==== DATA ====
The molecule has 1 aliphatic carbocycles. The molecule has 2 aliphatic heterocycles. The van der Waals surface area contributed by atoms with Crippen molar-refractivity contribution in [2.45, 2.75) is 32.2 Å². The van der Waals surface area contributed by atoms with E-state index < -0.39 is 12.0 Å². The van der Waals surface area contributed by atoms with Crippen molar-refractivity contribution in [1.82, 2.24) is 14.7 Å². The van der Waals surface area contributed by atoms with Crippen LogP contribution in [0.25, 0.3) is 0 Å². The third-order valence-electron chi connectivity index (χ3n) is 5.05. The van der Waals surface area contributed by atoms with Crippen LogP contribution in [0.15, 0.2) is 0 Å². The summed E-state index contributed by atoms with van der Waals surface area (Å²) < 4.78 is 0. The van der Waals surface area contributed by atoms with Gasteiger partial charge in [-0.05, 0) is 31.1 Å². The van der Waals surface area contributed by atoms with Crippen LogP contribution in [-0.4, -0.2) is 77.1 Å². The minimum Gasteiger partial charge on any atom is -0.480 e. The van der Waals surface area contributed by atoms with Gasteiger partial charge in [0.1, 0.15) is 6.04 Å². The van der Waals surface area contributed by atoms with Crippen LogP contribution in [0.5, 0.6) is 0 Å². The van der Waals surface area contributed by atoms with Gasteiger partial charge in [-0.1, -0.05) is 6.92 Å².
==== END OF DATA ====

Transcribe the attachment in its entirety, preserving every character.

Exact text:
The molecule has 1 aliphatic carbocycles. The molecule has 2 aliphatic heterocycles. The van der Waals surface area contributed by atoms with Crippen molar-refractivity contribution in [2.45, 2.75) is 32.2 Å². The van der Waals surface area contributed by atoms with E-state index < -0.39 is 12.0 Å². The van der Waals surface area contributed by atoms with Crippen molar-refractivity contribution in [1.82, 2.24) is 14.7 Å². The van der Waals surface area contributed by atoms with Crippen LogP contribution in [0.25, 0.3) is 0 Å². The third-order valence-electron chi connectivity index (χ3n) is 5.05. The van der Waals surface area contributed by atoms with Crippen LogP contribution in [0.15, 0.2) is 0 Å². The summed E-state index contributed by atoms with van der Waals surface area (Å²) < 4.78 is 0. The van der Waals surface area contributed by atoms with Gasteiger partial charge in [-0.05, 0) is 31.1 Å². The van der Waals surface area contributed by atoms with Crippen LogP contribution in [-0.4, -0.2) is 77.1 Å². The minimum Gasteiger partial charge on any atom is -0.480 e. The van der Waals surface area contributed by atoms with Gasteiger partial charge in [0.1, 0.15) is 6.04 Å². The van der Waals surface area contributed by atoms with Crippen LogP contribution in [0.5, 0.6) is 0 Å². The van der Waals surface area contributed by atoms with Gasteiger partial charge in [-0.1, -0.05) is 6.92 Å².